Captain’s Corner – The Hidden Jewel of Houston
Eyes are on Houston this month as hundreds of thousands of visitors pour into town for Super Bowl LI, an event that will already be football history by the time you read this. Organizers will have already hit the reset button on NRG Stadium to squeeze in the Houston RV Show before readying it for another favorite big-time event -- the Houston Livestock Show & Rodeo.
Amidst all the hubbub, the New York Times described our city as a “transformed Houston”. Commenting on the local business climate impacted by dropping oil prices, the Times credited the Port of Houston as one of the essential factors in keeping the city floating in a positive direction through economic uncertainties.
But what do visitors really know about the port region? I got to thinking about how I might go about introducing newbies face-to-face to our 52-mile economic engine. Houston is emerging as an attractive destination point for visitors globally, and the pivotal role of the Houston Ship Channel is an integral as well as fascinating part of the story of the Bayou City.
Catching more than a fleeting glimpse of the Ship Channel can be challenging for the non-mariner. There are the fast glances as travelers zip over one of the bridges on their way to somewhere else. A lucky moment might show busy tugs or a chemical tanker easing by. If drivers are heading south on the Fred Hartman Bridge into LaPorte, the arresting view of the big cranes at Barbours Cut can be easily observed.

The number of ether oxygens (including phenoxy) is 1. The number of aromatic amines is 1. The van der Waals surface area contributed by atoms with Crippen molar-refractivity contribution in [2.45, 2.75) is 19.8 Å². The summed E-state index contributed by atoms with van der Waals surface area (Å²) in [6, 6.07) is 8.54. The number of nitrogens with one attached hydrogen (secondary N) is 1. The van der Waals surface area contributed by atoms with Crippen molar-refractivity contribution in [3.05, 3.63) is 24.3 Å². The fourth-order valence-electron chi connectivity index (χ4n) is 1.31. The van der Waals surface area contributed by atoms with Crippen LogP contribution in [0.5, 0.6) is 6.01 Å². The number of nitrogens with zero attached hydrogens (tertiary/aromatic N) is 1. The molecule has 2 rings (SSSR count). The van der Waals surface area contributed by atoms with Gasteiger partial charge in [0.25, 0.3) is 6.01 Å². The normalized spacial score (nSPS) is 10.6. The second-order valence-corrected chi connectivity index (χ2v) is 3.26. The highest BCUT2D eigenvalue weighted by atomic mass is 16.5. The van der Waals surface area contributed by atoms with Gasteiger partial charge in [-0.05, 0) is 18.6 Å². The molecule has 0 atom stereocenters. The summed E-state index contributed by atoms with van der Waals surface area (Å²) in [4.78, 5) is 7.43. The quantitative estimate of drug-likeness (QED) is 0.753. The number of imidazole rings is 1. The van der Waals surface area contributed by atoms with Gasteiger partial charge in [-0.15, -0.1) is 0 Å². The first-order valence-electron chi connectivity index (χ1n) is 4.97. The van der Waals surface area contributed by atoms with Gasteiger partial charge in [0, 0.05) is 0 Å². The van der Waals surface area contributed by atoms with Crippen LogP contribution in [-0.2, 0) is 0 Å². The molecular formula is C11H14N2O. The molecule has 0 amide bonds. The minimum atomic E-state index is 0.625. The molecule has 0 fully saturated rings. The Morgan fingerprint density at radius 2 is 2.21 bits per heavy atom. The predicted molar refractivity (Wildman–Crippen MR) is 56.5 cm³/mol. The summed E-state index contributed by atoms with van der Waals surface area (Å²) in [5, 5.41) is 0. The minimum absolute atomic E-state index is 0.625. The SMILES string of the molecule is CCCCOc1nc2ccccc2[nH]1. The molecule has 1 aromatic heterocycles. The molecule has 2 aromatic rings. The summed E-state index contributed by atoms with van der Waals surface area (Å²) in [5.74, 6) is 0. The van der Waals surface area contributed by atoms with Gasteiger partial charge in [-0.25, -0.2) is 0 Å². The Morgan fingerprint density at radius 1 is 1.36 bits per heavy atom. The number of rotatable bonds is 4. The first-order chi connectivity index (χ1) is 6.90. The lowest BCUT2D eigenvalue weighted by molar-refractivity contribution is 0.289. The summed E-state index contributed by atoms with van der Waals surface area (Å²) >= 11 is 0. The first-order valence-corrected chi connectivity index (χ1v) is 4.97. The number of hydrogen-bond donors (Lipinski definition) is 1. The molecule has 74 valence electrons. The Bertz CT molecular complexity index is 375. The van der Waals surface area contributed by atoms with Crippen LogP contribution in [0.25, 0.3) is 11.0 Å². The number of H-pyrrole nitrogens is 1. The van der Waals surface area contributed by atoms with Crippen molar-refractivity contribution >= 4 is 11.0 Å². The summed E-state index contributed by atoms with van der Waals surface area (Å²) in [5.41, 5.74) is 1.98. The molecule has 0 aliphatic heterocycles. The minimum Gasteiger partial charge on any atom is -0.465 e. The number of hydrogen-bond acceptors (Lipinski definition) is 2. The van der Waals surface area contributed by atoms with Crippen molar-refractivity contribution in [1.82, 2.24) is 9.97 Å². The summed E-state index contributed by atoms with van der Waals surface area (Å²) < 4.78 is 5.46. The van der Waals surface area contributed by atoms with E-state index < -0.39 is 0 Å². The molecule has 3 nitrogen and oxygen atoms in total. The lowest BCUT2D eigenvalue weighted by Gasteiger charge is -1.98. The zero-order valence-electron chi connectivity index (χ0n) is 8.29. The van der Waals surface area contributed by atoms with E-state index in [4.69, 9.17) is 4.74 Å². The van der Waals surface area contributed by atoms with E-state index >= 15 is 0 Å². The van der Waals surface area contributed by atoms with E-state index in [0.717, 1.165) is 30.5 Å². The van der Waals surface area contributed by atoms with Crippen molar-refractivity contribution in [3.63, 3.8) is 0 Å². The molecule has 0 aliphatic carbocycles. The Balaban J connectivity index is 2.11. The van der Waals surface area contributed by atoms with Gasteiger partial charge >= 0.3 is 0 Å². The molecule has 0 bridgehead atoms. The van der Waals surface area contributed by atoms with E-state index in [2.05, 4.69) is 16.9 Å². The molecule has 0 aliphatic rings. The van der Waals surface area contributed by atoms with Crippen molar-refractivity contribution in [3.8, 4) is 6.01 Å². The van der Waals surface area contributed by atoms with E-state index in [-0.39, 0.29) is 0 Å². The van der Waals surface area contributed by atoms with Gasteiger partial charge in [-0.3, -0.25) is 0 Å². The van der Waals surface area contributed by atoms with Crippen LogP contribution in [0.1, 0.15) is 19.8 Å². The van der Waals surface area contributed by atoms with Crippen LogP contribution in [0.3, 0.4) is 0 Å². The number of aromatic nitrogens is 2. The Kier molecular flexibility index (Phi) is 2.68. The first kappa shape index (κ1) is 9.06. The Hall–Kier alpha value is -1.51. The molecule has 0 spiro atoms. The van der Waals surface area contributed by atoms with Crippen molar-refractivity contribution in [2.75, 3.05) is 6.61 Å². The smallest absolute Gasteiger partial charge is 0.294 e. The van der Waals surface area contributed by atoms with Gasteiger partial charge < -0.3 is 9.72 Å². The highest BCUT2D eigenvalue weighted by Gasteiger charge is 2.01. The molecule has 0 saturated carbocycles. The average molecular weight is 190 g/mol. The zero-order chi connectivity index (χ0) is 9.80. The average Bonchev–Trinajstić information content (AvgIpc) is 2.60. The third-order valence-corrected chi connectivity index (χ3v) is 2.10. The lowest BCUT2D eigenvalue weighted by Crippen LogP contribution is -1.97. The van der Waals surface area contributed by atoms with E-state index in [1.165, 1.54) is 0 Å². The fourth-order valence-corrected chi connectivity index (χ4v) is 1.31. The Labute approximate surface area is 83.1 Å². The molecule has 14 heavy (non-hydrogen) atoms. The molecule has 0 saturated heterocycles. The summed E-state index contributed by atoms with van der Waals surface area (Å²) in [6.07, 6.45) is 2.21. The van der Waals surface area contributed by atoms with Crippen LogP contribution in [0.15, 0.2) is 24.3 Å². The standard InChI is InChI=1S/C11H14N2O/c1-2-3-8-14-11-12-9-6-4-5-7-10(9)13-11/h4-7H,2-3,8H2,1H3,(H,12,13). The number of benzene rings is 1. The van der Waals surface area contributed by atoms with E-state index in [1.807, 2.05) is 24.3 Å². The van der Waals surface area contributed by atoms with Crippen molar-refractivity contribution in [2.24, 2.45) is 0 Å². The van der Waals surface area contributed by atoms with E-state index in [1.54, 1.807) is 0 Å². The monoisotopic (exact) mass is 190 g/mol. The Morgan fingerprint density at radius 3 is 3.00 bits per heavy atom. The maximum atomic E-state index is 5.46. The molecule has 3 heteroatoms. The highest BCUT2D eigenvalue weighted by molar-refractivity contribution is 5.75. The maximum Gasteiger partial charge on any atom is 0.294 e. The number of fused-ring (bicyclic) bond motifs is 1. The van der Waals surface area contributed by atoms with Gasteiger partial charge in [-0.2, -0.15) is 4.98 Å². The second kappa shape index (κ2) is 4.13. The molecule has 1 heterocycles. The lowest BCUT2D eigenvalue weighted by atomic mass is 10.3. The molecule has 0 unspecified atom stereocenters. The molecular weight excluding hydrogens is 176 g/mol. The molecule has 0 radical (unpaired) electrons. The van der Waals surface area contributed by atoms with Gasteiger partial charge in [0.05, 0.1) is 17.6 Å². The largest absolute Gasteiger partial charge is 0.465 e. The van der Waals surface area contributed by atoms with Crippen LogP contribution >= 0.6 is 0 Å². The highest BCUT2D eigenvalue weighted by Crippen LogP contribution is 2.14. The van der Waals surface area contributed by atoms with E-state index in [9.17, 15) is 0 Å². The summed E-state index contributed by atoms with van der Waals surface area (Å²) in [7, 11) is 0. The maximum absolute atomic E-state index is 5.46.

But are viewers able to put what they see into context? It’s amusing that the cranes resemble a T-Rex right out of Jurassic Park, making them a curious landmark on the drive to Kemah, perhaps. It’s better, however, to understand the true nature of the mysterious metal beasts. Does the passerby realize the tallest cranes are 30 stories high? That they are zipping past the largest container cranes in the U.S.? Can they guess that if the crane is down, operators are “working a vessel”; if it is up, it is idle for the moment? How about that, in a feat comparable to one of Superman’s, the cranes can lift two loaded containers simultaneously, with up to 72 tons of cargo inside?
We’re here to keep you well-informed so I challenged the staff to find some ways to improve on the fast drive-by method of getting acquainted with the Houston Ship Channel, and we have come up with some fun approaches to put our waterway on the visitor’s map. Check out “Uncovering the Course of Houston’s Hidden Ship Channel” on page 12 to see what you think of our unique guide. I’d love to hear from you with anything you’d like to add. We want your thoughts on the best way to get acquainted with Houston’s hidden jewel.
It’s really too bad the rodeo trail rides don’t include pulling the wagons past the Turning Basin. The trail ride tradition started in 1952 to raise awareness for the rodeo. Maybe we, as the maritime community, should add our own trail ride for the recognition and posterity of the Houston Ship Channel. Like many of the trail riders, we could showcase a little history along the way. Time to giddy-up, mariners!
- Date February 14, 2017
- Tags February 2017